The Lost Art of Letter Writing

2014-08-07 14.51.44-2

I used to joke that the seven months after I was born while I waited for my cousin Ruth to be born were the hardest of my life. Growing up we were best friends and completely inseparable for the three months of summer every year. The other dreary nine were spend at our prospective houses 300 miles from each other where we kept in touch through letters and long-distance calls paid for a quarter at a time with our own savings. Whatever the distance, no other friendship was like ours the entire twelve months a year. It was the kind of best friend situation that YA fiction is all about and sisterhood teen flix aim to capture. Time and circumstance have caused us to grow apart emotionally  but nothing can ever take away the bond that we shared through a mutual effort and constant stream of letter writing.

Nowadays I can easily fire off three emails a minute from a conveniently pocket sized device; but there is a great power in putting away your smart phone to pull out ink and paper. More emotions are channeled and heart captured in a letter that is written down with your own hand. And let us not forget the exhilarating joy in receiving a letter in the mail, addressed to yourself, written from a friend.

Through my years of childhood I collected my cousin’s letters in a box… which I traded up for a larger box… Which I was then instructed to sort through and condense into a smaller and more reasonably sized box. Our budding world and life experiences were all documented through those letters. Small notes of love, pictures, long letters of ranting anger at our mothers, and often, very often, glitter, were all secured neatly in those tiny envelopes.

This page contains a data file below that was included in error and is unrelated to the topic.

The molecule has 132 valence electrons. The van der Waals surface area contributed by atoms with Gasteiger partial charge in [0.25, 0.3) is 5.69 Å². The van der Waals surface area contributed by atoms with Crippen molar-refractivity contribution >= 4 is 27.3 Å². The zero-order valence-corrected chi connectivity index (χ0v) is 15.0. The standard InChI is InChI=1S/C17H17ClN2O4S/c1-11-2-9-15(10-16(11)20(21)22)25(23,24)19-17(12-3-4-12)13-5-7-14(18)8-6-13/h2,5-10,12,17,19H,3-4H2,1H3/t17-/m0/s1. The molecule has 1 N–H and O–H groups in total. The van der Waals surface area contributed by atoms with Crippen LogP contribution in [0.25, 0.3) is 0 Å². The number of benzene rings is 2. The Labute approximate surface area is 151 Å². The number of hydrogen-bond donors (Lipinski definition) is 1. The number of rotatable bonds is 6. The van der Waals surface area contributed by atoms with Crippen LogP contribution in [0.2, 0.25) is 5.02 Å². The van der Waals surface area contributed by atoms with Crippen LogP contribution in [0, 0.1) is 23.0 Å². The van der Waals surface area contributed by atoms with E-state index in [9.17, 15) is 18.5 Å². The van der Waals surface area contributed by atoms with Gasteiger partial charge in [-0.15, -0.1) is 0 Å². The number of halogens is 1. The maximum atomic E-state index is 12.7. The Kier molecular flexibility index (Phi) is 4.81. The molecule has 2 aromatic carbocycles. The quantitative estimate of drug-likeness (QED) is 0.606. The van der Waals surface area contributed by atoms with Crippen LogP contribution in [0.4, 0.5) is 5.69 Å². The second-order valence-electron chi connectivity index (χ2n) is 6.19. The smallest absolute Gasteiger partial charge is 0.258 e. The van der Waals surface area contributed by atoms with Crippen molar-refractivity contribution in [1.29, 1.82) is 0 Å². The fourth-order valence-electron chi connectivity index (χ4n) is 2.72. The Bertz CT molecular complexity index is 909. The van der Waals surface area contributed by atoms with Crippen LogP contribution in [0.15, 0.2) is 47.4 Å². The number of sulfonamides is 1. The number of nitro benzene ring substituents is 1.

I remember my mother’s box of stationery as a prize. No way would I be allowed to write three letters a week from her fancy stationery, that came in its own box and had a magnificent papertastic smell when opened; but on rare occasions, if I was particularly nice to my horrible little brother, I would be allowed to write a letter to Ruth on this sacred paper. These were the most prized letters.

When I was older she eventually gave me that coveted box along with my own stationery. No greater gift had ever been received. I promptly wrote letters to everyone and cherished my new form of exquisite expression.

Paper may be one of the few things that actually does grow on trees but was not, in fact, produce from that box itself. My beloved stash was soon depleted and as I went off to college the box was lost along the way and letter writing was not a priority. Besides, now I had an amazing new device at my fingertips, my very convenient and functional  laptop.

It was not the same.

Anyone who enjoys writing letters will tell you that sending an email gives the sender and the receiver only a fraction of the gratification that a postally delivered note offers. And so I set out to buy a box of my own, adult stationery. This one might be a wooden box that came with a matching pen, I envisioned it over and over in my head. Maybe it would be inscribed with my name. I thought about how my daughter would watch me write letters from paper out of this special box and she would desire one of my pages to write to her very best friend in the world. Then one day I’d pass my box along to her and she would cherish it until she passed it on. I’m very romantic.